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The Four Cornerstones of Prudent Investing
The Jentner ProActive Investment Strategy™ is a passively-engineered investment strategy based on the four cornerstones of prudent investing. These cornerstones guide our investment process, the construction of portfolios, and the management of accounts. Our investment strategy is designed to comply with the Uniform Prudent Investor Act.
There are no safe havens.1
FACT: Fixed-income investments, such as U.S. Treasurys, cash, and CDs, are often outperformed by equities, the purchasing power of cash lags behind inflation, and gold is extremely volatile.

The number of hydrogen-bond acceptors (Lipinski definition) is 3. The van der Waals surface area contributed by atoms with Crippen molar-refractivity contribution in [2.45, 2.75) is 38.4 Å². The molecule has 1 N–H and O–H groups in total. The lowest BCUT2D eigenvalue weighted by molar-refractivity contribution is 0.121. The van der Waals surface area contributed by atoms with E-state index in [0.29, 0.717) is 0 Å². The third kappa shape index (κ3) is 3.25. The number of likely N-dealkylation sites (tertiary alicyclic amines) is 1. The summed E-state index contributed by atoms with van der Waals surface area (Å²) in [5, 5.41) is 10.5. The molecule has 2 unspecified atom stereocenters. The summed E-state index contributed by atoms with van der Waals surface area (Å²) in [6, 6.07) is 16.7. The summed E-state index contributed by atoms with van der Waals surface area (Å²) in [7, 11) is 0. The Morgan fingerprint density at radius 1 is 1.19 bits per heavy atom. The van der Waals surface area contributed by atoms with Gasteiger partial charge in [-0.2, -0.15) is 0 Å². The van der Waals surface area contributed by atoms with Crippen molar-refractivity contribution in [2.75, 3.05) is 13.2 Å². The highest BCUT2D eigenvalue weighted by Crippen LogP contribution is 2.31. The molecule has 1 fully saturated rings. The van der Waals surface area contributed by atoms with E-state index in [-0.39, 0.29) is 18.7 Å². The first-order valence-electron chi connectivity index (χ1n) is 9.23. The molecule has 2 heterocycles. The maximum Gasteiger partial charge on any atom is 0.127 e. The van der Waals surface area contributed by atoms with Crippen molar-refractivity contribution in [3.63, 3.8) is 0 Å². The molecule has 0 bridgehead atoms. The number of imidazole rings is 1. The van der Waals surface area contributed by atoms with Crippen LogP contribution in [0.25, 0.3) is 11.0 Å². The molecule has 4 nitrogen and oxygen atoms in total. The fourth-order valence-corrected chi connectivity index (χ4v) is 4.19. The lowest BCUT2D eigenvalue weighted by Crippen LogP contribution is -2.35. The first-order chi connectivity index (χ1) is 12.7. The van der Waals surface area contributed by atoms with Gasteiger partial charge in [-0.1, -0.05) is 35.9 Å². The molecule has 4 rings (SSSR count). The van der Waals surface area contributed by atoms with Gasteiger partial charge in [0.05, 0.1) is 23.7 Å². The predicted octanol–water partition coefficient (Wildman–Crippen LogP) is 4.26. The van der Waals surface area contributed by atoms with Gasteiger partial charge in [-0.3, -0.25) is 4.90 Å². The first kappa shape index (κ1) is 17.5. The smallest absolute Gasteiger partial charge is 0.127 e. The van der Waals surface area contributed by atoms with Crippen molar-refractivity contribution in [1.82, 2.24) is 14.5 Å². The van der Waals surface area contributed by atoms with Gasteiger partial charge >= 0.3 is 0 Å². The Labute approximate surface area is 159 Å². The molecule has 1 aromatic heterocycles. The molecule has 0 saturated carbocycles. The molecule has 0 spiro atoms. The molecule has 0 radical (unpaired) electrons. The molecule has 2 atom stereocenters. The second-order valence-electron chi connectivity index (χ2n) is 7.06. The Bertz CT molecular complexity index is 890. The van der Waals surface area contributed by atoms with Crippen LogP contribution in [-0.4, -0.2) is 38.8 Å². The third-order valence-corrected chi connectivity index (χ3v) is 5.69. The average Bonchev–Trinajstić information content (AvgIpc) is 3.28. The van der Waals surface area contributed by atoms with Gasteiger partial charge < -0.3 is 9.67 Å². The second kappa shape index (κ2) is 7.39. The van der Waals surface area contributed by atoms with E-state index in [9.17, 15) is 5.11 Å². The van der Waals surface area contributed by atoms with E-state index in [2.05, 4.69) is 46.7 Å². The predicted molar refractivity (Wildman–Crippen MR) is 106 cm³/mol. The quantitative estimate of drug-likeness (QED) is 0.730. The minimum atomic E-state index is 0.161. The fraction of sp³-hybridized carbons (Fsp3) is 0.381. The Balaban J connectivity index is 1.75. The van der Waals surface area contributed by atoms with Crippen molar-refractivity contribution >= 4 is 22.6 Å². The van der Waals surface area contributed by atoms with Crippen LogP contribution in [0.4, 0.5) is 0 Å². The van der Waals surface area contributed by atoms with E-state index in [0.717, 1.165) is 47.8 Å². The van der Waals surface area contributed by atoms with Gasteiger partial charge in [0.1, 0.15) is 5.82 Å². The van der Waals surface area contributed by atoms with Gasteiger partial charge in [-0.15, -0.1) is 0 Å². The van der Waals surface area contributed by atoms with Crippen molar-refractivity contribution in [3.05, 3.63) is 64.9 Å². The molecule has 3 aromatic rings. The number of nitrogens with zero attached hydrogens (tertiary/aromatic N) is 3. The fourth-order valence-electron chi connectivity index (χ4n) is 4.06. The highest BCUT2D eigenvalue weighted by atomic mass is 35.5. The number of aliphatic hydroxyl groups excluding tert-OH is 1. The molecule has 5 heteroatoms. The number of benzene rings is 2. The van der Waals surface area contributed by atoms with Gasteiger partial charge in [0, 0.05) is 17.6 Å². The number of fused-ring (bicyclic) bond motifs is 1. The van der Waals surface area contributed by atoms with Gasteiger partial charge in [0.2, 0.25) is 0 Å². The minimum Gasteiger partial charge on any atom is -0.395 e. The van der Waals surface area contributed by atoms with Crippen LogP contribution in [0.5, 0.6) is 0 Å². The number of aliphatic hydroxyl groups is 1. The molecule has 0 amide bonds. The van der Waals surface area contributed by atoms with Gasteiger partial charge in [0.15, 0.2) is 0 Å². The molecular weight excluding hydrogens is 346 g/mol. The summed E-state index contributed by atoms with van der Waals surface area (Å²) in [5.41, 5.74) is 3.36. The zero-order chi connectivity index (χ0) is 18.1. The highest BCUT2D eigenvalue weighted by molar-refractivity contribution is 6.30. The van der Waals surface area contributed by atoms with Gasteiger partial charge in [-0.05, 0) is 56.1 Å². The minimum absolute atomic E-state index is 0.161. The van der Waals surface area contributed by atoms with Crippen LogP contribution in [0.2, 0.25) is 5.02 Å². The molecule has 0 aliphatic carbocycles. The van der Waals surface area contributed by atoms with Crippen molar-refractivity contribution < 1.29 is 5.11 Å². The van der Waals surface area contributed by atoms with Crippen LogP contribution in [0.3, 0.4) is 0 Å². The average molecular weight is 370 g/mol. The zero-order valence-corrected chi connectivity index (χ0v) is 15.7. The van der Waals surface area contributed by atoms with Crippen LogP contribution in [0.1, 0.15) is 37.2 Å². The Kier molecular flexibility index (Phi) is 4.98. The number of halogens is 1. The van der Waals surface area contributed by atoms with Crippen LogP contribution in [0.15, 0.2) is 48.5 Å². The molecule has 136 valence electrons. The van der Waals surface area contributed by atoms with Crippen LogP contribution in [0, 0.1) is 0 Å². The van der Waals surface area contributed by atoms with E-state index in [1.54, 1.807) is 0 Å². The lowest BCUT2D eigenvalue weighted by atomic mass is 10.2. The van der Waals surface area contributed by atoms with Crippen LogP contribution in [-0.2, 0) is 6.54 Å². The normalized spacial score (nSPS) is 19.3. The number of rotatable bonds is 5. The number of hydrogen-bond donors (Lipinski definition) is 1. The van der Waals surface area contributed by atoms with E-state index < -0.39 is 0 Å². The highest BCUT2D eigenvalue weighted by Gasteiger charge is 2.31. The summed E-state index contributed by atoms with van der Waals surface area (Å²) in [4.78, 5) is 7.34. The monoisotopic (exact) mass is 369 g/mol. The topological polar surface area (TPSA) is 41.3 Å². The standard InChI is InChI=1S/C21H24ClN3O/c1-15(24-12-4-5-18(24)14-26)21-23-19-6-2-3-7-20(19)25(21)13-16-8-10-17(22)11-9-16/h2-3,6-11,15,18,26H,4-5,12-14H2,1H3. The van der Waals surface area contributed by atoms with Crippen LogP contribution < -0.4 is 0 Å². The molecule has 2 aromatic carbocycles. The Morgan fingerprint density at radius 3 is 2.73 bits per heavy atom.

SOLUTION: Invest prudently and systematically in broad, globally diversified asset classes, including alternative investments.

Market timing is hazardous.2
FACT: The majority of active managers fail to outperform the market, and those who will outperform the market are unpredictable, and their performance is temporary.
SOLUTION: Employ a passive investment strategy to lower a portfolio’s risk and increase the likelihood of a successful investment experience over the long term.

Concentrated portfolios are risky.3
FACT: In two out of five cases, individual stocks underperform the market by more than 15%, and an asset class can be the top performer one year and the worst performer the following year.
SOLUTION: Invest broadly across the global market to lower the risk of one’s portfolio being brutally damaged by one company, asset class, or country’s failure.

Emotions are more powerful than logic.4
FACT: Investors whose emotions are involved in investment decisions underperform the overall market by 8.5%.
SOLUTION: Adhere to a passively engineered investment philosophy that uses logic and not emotions, which has historically resulted in the long-term growth of investments.